The federal Family and Medical Leave Act (FMLA) allows employees to take time off to care for their medical needs or to take care of family members with medical problems. Each state may make its own law regarding FMLA, as long as the worker's right to FMLA is not denied altogether. In states such as Illinois, where there is no separate law, employers must observe federal regulations.
No Separate Act
Illinois does not have its own family medical leave act. Therefore, Illinois workers are covered by the federal Family and Medical Leave Act. Illinois employers must grant workers up to 12 weeks of unpaid time off to handle their own or their family members' medical issues. This requirement applies to any employer that has 50 or more employees working within 75 miles of the main job site. To qualify for FMLA, the employee must work for at least 1,250 hours over the course of 12 months prior to taking leave.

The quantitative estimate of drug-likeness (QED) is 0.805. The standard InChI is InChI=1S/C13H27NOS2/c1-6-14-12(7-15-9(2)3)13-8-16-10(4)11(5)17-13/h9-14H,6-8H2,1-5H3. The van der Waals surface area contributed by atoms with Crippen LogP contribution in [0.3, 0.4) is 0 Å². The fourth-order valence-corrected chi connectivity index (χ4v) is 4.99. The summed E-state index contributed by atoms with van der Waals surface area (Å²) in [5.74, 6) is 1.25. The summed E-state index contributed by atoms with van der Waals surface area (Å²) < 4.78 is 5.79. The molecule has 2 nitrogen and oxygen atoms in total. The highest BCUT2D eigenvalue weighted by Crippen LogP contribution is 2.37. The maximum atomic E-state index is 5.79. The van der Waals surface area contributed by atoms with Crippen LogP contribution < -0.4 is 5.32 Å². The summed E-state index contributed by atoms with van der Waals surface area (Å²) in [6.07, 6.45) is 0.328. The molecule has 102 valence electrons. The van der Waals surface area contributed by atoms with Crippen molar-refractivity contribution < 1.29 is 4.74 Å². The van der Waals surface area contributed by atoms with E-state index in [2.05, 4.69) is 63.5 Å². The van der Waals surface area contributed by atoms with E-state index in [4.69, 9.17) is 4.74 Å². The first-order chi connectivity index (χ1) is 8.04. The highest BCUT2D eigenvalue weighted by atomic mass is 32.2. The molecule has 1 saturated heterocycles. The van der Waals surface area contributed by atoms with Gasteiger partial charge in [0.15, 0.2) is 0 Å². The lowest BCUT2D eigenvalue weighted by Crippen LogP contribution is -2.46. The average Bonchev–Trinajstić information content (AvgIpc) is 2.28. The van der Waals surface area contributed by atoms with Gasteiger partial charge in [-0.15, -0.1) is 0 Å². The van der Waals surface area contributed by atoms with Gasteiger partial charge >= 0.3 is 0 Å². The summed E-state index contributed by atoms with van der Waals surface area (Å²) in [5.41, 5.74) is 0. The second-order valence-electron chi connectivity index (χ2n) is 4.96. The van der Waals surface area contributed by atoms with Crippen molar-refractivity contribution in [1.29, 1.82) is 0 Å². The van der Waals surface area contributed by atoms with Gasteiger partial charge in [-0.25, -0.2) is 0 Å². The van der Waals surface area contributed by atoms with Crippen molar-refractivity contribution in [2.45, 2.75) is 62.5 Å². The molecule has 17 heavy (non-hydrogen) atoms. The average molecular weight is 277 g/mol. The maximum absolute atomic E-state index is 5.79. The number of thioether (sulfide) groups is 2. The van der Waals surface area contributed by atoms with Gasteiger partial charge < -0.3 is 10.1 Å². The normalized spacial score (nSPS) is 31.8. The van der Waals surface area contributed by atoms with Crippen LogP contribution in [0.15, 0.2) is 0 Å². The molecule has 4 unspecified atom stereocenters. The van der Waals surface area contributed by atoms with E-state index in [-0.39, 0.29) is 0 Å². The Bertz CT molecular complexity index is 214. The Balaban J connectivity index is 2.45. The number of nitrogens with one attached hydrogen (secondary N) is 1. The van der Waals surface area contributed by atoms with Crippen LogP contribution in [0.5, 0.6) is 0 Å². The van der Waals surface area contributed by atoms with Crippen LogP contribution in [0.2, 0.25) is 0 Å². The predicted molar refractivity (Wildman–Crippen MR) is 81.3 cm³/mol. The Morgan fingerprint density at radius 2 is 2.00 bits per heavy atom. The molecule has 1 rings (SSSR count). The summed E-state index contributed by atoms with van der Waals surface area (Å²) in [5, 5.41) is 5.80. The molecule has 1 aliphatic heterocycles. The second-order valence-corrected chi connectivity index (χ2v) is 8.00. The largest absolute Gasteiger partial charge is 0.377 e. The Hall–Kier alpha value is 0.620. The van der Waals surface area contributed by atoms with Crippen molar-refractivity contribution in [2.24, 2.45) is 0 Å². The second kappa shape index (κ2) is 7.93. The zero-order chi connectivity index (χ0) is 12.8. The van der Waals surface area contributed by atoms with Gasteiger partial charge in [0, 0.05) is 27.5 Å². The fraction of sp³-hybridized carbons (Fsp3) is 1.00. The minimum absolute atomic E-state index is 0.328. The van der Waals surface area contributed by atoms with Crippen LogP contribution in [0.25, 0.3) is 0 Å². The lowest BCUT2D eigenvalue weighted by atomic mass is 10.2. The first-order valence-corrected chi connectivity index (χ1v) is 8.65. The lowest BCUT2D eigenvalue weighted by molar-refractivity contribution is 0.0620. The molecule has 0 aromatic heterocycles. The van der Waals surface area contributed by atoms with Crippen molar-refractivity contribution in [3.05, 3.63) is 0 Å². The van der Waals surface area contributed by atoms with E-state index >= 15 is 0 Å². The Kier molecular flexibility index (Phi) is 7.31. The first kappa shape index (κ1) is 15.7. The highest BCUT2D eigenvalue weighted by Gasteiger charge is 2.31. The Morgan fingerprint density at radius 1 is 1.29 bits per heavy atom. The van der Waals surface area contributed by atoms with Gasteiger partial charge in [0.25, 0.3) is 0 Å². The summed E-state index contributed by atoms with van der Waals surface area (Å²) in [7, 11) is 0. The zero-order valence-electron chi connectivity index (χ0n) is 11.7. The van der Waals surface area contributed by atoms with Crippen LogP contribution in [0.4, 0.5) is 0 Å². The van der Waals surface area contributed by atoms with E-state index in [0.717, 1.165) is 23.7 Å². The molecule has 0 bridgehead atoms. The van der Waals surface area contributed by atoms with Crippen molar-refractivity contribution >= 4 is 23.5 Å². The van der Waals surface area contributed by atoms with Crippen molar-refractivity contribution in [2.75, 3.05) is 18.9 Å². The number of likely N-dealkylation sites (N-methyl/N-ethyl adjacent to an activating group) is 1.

Illinois law allows workers to take unpaid time off to spend time with a relative who is being deployed for military service. This law functions similarly to FMLA but applies to families where at least one family member is on active duty with the U.S. military. The worker must be a parent or spouse of the person on active duty and in addition to meeting the work hour requirements for FMLA. She also must give her employer at least 14 days notice if she intends to take five or more days off for this purpose.
The Victims Economic Security and Safety Act (VESSA) requires Illinois employers to allow victims of domestic violence to take up to 12 weeks of unpaid time off to deal with the effects of domestic violence, including getting medical or psychological help for abuse. Medical or psychological issues may be covered under FMLA rather than VESSA. Employers must determine how much of an employee's leave counts against his FMLA time rather than his VESSA time.
State of Residence
Illinois has reciprocal agreements with surrounding states that allow employees to live in another state and work in Illinois. FMLA requires employers to make decisions about leave based on Illinois law, regardless of an employee's state of residence.
Jack Ori has been a writer since 2009. He has worked with clients in the legal, financial and nonprofit industries, as well as contributed self-help articles to various publications.